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Lecture 17

Philosophy 1 Lecture 17.docx

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Department
Philosophy
Course
PHI 1
Professor
George Mattey
Semester
Winter

Description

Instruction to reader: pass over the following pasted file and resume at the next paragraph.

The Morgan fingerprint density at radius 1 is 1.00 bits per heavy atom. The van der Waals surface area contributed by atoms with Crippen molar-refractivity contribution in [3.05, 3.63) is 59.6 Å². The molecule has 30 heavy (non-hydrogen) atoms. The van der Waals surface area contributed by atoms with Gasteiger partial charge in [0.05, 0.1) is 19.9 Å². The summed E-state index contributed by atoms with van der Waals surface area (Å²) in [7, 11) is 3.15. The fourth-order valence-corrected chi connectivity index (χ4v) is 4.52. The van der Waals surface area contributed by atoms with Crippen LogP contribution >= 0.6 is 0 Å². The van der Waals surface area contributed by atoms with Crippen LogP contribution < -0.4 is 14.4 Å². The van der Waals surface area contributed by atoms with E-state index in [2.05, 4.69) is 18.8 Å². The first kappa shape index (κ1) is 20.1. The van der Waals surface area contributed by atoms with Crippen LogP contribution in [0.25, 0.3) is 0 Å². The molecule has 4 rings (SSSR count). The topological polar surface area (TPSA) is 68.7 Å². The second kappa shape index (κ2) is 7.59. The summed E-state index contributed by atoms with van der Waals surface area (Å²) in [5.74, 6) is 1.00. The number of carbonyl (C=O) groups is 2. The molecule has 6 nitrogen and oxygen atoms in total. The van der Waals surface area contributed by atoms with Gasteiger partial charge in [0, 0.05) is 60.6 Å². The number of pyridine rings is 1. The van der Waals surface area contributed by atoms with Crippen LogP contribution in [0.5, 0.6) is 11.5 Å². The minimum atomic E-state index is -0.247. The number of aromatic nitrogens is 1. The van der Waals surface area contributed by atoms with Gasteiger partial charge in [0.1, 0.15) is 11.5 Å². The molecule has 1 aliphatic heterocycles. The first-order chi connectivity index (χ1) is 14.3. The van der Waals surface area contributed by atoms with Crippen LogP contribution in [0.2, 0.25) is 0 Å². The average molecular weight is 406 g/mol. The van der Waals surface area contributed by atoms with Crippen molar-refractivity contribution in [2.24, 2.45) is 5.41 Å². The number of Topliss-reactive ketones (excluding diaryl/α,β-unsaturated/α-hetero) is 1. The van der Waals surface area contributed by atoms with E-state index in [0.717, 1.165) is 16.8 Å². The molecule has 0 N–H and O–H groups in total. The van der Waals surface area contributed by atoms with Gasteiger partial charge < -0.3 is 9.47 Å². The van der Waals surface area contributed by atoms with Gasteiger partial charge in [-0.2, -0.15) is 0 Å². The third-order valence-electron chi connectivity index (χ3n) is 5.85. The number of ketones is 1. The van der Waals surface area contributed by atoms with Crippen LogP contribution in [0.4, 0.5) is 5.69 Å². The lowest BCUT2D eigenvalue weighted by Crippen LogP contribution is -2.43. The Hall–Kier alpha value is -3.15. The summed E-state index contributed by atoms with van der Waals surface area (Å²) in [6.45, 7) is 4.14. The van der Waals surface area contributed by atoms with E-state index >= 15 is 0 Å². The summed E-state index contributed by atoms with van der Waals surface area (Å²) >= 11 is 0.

Philosophy 1 Lecture 17 • We fail to know the ultimate causes or powers that produce observed results • The task at this point is to discover how it is that we use experience to establish causal principles. • Hume’s main thesis will be that “conclusions from that experience are not founded on reasoning or any process of the understanding” • Those who think the connection is based on reason and argument are then obliged to produce the premise that links the two propositions. • It seems there are only 2 kinds of reasoning that could supply the link: 1. Demonstrative reasoning concerns relations of ideas 2. Moral reasoning concerning matters of fact and existence. • We have seen that there are no demonstrative argument for the link, as it is possible for the first proposition to be true and the second to be false. • One must suppose a cause and effect relation in order to reason that there is a causal relation, which is circular reasoning. • We expect causes which appear similar to have similar effects. • The premise that nature is uniform is not known by demonstration, so it too, is based on experience. • Everyone admits that small children and even non-human animals learn from experience. • The only explanation for this belief in uniformity is custom or habit: 1. When we are accustomed to experiencing the similarity we form the belief in the existence of the effect when the cause is experienced 2. We form no such belief upon the first experience of the occurrence of an event • There are 2 kinds of probability: 1. Chances 2. Causes • Mo
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